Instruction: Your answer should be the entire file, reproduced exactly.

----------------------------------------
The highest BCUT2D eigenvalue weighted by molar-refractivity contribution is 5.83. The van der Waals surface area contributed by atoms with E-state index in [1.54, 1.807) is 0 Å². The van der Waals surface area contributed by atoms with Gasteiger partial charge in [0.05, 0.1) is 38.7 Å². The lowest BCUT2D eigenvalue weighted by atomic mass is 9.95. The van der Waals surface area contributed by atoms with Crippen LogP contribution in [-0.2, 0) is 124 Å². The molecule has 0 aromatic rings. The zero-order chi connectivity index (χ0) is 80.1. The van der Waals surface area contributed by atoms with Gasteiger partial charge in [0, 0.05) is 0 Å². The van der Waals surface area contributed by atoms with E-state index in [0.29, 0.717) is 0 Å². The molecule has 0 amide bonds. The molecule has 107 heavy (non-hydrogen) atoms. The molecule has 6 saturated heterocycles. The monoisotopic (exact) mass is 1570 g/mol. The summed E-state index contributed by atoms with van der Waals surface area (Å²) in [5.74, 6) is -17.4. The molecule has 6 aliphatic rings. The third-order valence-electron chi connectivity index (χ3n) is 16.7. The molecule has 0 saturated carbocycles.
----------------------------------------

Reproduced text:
The highest BCUT2D eigenvalue weighted by molar-refractivity contribution is 5.83. The van der Waals surface area contributed by atoms with E-state index in [1.54, 1.807) is 0 Å². The van der Waals surface area contributed by atoms with Gasteiger partial charge in [0.05, 0.1) is 38.7 Å². The lowest BCUT2D eigenvalue weighted by atomic mass is 9.95. The van der Waals surface area contributed by atoms with Crippen LogP contribution in [-0.2, 0) is 124 Å². The molecule has 0 aromatic rings. The zero-order chi connectivity index (χ0) is 80.1. The van der Waals surface area contributed by atoms with Gasteiger partial charge in [0, 0.05) is 0 Å². The van der Waals surface area contributed by atoms with E-state index in [0.29, 0.717) is 0 Å². The molecule has 0 amide bonds. The molecule has 107 heavy (non-hydrogen) atoms. The molecule has 6 saturated heterocycles. The monoisotopic (exact) mass is 1570 g/mol. The summed E-state index contributed by atoms with van der Waals surface area (Å²) in [5.74, 6) is -17.4. The molecule has 6 aliphatic rings. The third-order valence-electron chi connectivity index (χ3n) is 16.7. The molecule has 0 saturated carbocycles.